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Can ethical theories tell us how to live our lives?

Education 04 Mar, 2020 Follow News

Dr. Livingston Smith is a Professor at the University College of the Cayman Islands. He is also Director of the CXC Education Volunteer programme

When we deal with difficult decisions, we often feel that there is no clear answer that is right, but we sense intuitively that the decision is about the distinction between right and wrong.

Questions, deliberations and answers about how we should live have been around since the dawn of mankind. Many of us are familiar with moral codes laid down in various religions such as the Ten Commandments of Christianity which stipulates for example: ‘Thou shall not kill’, ‘Thou shall not commit adultery’; the Surah Al-An’aam (Chapter six of the Qur’an which outlines a code for Muslims to live by such as ‘Give full measure and full weight with justice’, ‘Be good and dutiful to your parents’; and the Noble Eight Fold Path provided by Budhism such as ‘Right View’, ‘Right livelihood’, ‘Right concentration,’ etc.

However, ethical doctrines have also been provided by scholars and philosophers such as Aristotle, Immanuel Kant, Jeremy Bentham, and Confucius to name a few.

Ethical theories are frameworks that allow us to think about ethical questions. They serve as foundations of ethical analysis, the viewpoints from which guidance can be obtained along the pathway to a decision. They provide a platform from which we can explore and come to decisions which are grounded in an ethical framework. They are explanations of how one should settle questions of right and wrong behavior.

There are two fundamental problems in identifying the ethical standards we are to follow: On what do we base our ethical standards? How do those standards get applied to specific situations we face? These are what the theories of ethics seek to provide. From these theories one can deduce sources of ethical standards.

In this article I delve into the main teachings of one major ethical theory- utilitarianism- which opines that moral questions should be mainly considerate of consequences.

Jeremy Bentham and J.S. Mill argued that human beings are under the governance of two sovereign masters- pain and pleasure. People will seek to maximize pleasure and minimize pain. Thus, the purpose of ethical decisions is to minimize the bad consequences and maximize the greatest good to the greatest number. From this perspective, the ethical action is the one that provides the most good or does the least harm, or, to put it another way, produces the greatest balance of good over harm.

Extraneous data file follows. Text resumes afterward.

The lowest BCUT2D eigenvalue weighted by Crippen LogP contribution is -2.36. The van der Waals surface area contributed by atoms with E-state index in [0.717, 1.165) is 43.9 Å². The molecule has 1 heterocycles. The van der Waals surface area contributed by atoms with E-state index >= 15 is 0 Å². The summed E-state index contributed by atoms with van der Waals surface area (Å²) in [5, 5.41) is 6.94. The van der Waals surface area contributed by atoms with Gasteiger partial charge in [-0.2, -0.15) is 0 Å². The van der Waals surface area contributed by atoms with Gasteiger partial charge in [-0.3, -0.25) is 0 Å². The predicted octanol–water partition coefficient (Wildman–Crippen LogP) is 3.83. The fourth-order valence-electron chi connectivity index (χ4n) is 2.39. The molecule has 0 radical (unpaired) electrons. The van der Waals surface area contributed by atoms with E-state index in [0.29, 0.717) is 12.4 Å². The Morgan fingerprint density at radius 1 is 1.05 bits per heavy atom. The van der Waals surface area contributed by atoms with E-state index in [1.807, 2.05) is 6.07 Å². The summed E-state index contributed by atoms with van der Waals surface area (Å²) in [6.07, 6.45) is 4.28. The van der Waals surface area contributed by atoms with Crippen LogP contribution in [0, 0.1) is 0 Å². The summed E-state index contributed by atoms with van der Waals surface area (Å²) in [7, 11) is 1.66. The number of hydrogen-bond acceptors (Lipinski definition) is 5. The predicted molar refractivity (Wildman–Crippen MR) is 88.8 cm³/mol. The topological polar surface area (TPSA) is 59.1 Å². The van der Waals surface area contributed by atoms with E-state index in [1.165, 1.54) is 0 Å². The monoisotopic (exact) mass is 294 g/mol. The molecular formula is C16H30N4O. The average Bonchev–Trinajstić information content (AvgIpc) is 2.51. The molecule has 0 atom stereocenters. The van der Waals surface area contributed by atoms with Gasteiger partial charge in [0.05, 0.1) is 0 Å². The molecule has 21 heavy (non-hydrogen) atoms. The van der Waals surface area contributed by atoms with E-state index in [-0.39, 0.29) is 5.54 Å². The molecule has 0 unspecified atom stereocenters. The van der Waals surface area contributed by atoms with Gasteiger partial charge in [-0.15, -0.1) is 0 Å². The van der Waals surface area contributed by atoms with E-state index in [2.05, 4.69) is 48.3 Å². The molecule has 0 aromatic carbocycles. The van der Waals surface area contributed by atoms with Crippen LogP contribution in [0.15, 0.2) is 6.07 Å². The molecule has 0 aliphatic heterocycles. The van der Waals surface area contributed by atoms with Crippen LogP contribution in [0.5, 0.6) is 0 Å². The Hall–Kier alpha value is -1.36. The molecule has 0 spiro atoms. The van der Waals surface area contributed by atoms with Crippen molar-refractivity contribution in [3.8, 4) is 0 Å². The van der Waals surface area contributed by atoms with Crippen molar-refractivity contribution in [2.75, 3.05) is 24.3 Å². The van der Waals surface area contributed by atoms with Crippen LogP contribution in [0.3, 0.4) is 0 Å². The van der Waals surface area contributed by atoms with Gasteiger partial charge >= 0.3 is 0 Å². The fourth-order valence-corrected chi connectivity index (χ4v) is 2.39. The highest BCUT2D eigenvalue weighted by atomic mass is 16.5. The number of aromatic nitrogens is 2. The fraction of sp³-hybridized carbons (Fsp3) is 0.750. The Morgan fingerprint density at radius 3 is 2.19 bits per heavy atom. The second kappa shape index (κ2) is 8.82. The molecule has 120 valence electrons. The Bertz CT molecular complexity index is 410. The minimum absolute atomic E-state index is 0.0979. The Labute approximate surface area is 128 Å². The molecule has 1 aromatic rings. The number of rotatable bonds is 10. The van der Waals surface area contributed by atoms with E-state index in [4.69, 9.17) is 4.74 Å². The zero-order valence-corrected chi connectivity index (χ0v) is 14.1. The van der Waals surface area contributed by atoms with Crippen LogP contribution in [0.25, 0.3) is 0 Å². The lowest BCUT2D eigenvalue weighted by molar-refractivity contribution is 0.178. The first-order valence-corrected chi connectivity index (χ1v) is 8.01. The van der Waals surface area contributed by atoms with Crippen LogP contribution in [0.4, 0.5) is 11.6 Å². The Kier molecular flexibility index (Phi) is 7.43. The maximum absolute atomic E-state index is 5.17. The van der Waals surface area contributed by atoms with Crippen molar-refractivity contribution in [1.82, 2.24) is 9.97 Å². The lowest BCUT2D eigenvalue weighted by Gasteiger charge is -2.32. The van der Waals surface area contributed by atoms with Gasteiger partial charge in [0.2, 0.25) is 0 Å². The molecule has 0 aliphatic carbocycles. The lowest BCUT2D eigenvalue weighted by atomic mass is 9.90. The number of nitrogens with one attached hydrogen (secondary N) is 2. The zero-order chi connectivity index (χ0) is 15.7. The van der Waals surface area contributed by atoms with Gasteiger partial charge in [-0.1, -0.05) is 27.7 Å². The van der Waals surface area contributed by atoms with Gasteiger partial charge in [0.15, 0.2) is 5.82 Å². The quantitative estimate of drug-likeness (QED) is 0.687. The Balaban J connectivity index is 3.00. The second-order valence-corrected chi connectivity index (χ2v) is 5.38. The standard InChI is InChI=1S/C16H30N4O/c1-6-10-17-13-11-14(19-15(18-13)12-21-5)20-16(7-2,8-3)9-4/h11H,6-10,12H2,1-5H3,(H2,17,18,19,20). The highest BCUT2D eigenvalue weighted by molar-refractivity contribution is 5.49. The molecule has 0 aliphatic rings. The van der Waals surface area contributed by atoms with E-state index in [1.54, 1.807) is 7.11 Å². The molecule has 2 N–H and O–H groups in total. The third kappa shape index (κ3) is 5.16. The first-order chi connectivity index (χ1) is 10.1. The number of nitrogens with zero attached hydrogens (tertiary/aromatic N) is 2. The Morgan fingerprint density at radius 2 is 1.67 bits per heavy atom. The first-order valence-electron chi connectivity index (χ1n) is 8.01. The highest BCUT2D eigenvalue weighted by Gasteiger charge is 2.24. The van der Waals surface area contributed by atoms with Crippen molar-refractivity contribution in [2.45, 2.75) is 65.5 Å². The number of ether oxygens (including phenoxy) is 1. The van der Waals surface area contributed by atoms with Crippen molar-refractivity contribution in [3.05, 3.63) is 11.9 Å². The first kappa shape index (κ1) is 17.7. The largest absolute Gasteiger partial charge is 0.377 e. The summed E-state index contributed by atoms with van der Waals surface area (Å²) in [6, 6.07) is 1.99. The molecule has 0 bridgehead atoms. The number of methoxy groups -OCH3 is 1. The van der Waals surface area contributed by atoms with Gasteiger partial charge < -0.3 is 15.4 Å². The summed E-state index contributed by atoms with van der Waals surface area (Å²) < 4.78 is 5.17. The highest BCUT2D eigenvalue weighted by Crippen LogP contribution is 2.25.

Utilitarianism is an ethic of welfare. It is the idea that the moral worth of an action is solely determined by its contribution to overall utility, that is, its contribution to happiness or pleasure as summed among all persons. It can be described by the phrase "the greatest good for the greatest number". It was the objective of the main thinkers of this theory to invent an approach to policy making that was objective and not held hostage to feelings.

Laws should be passed only if they maximize pleasure and minimize pain for the majority of people. In government, this framework invites the public servant to consider the broader society and its well-being by arriving at decisions that best meet this criterion. The ultimate goal of utilitarianism is to promote human welfare by maximizing benefits to as many people as possible.

The entrepreneur must consider the consequences of business decisions on the full range of stakeholders including the management, the staff, the customers, the shareholders, the country, humanity and the environment. This theory prescribes that the overall purpose of ethics, what it was designed to do, is to ensure the overall welfare of society.

The best decisions are those that generate the most benefits compared to their disadvantages and benefit the largest number of people. The goal is to select the alternative that achieves the greatest good for the greatest number of people.

In applying utilitarian ethics, one should identify all the possible courses of actions, estimate the direct and indirect costs of each option and select that which produces the greatest amount of good based on the cost-benefit analysis.

We consider another ethical theory in next week’s column.

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